Sweetly Surrendering?

 

A Review of Sweet Surrender by Dennis Hiebert (Cascade, 2013)

by Carolyn J. Mackie

hiebert

A swift, cursory glance at the cover of Canadian sociologist Dennis Hiebert’s book about Christian marriage could have been enough to make me blanche and turn away. To a single, 30-something, feminist Christian like myself, a patriarchal title like Sweet Surrender, coupled with a saccharine image of a white picket fence, would normally indicate that, for me, the book in question qualifies only as a hate-read. In fact, it may have been just this sort of raging impulse which led me to pick up the book and take a closer look – and discover to my surprise and delight that, rather than advocating feminine surrender to male dominance, Hiebert’s title is a hugely ironic jab at the ways in which Christians have surrendered to cultural norms in our conceptions of marriage.

It seems like the book couldn’t come at a better time. The question of what marriage really is has come to the fore in the last few years, as state, church, and society alike have been forced to reconsider their respective answers to this question. Whether the response is retrenchment to established ideals or movement toward a change in the essentials of marriage’s definition, the question itself, and the difficulties we have had in answering it, point to an ambiguity in our collective understanding of an institution that many would still consider to be a vital constituent of our social fabric.

When we make the question more particular – what is Christian marriage? – our task is not necessarily any easier. And Hiebert’s contribution is, blessedly, to complicate the task, rather than simplify it. Hiebert walks his reader through ten “cultural mandates” related to marriage, asking questions such as, “Should marital parners select each other?’, “Should marriage be a separate social unit?”, and “Should the goal of marriage be intimacy?” In response to each question, Hiebert makes explicit those cultural mandates which have shaped and continue to shape Western conceptions of marriage and relationships, yet which are so ingrained in our collective consciousness that they often remain unnoticed and unchallenged. He then considers responses that Christians offer to these same questions, and finally, considers what Scripture might have to say. In most cases, Hiebert discovers that, while Christians may claim to have a biblical understanding of Christian marriage, we are most often merely conforming – surrendering – to the narrative of the culture we find ourselves in.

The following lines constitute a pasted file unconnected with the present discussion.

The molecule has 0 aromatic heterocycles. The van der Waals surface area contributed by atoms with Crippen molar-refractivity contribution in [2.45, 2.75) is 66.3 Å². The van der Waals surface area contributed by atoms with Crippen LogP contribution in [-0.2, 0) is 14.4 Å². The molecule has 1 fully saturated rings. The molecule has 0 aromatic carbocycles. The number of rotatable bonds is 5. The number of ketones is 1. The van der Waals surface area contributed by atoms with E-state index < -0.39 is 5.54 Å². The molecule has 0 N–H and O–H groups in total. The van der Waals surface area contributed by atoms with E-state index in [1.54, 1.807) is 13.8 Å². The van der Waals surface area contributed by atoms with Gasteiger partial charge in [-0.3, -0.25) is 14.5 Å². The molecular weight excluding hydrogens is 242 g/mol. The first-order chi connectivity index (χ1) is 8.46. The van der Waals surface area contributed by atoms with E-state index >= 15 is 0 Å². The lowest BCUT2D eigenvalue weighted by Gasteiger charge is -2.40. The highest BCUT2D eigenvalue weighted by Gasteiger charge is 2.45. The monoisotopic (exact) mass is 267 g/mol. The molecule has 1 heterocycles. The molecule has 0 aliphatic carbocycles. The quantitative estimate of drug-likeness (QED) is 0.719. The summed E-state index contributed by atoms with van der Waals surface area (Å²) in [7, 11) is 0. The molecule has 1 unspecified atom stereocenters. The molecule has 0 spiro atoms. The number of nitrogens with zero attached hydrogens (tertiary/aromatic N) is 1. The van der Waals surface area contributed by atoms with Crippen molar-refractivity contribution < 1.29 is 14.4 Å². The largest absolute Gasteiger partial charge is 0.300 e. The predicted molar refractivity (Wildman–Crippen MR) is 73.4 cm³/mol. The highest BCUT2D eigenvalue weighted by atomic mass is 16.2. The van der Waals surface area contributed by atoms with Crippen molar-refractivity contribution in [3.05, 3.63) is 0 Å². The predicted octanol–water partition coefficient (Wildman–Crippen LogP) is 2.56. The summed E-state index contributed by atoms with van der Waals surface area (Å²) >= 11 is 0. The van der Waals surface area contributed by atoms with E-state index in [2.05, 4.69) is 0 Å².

Hiebert is careful and incisive in his investigation, not shying away from challenging either the claims of secular romantic culture or those of contemporary Western Christendom’s love gurus. Hiebert is a sociologist, not a theologian or a Biblical scholar, and readers should not expect a constructive theology of marriage or a depiction of what Christian marriage should look like. However, he does offer a much-needed contribution to the marriage debates, as well as to individuals who are interested in the meaning of marriage for personal, relational reasons. Hiebert’s gift is that of asking the right questions and challenging us to think about what we are saying and doing. We are not so counter-cultural as we think we are – or as we should be.

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